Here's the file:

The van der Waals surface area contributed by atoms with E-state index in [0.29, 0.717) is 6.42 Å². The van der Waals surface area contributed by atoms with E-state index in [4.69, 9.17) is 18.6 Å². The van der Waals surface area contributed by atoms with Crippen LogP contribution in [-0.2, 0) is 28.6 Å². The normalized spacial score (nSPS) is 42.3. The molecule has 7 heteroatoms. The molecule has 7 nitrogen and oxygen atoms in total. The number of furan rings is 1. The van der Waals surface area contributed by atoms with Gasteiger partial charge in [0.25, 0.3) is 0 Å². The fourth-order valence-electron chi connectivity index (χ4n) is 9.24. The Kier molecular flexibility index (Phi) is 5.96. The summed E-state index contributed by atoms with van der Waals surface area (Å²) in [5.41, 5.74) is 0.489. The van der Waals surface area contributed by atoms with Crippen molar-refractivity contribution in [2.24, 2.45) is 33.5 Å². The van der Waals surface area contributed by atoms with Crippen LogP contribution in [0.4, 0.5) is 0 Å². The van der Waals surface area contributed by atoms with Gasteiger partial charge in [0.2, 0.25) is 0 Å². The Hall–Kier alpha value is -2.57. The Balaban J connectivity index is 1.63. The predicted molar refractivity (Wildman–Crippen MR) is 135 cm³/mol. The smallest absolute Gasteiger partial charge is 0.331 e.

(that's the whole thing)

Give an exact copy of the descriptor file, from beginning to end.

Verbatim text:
The van der Waals surface area contributed by atoms with E-state index in [0.29, 0.717) is 6.42 Å². The van der Waals surface area contributed by atoms with E-state index in [4.69, 9.17) is 18.6 Å². The van der Waals surface area contributed by atoms with Crippen LogP contribution in [-0.2, 0) is 28.6 Å². The normalized spacial score (nSPS) is 42.3. The molecule has 7 heteroatoms. The molecule has 7 nitrogen and oxygen atoms in total. The number of furan rings is 1. The van der Waals surface area contributed by atoms with Gasteiger partial charge in [0.25, 0.3) is 0 Å². The fourth-order valence-electron chi connectivity index (χ4n) is 9.24. The Kier molecular flexibility index (Phi) is 5.96. The summed E-state index contributed by atoms with van der Waals surface area (Å²) in [5.41, 5.74) is 0.489. The van der Waals surface area contributed by atoms with Crippen molar-refractivity contribution in [2.24, 2.45) is 33.5 Å². The van der Waals surface area contributed by atoms with Crippen LogP contribution in [0.4, 0.5) is 0 Å². The van der Waals surface area contributed by atoms with Gasteiger partial charge in [0.2, 0.25) is 0 Å². The Hall–Kier alpha value is -2.57. The Balaban J connectivity index is 1.63. The predicted molar refractivity (Wildman–Crippen MR) is 135 cm³/mol. The smallest absolute Gasteiger partial charge is 0.331 e.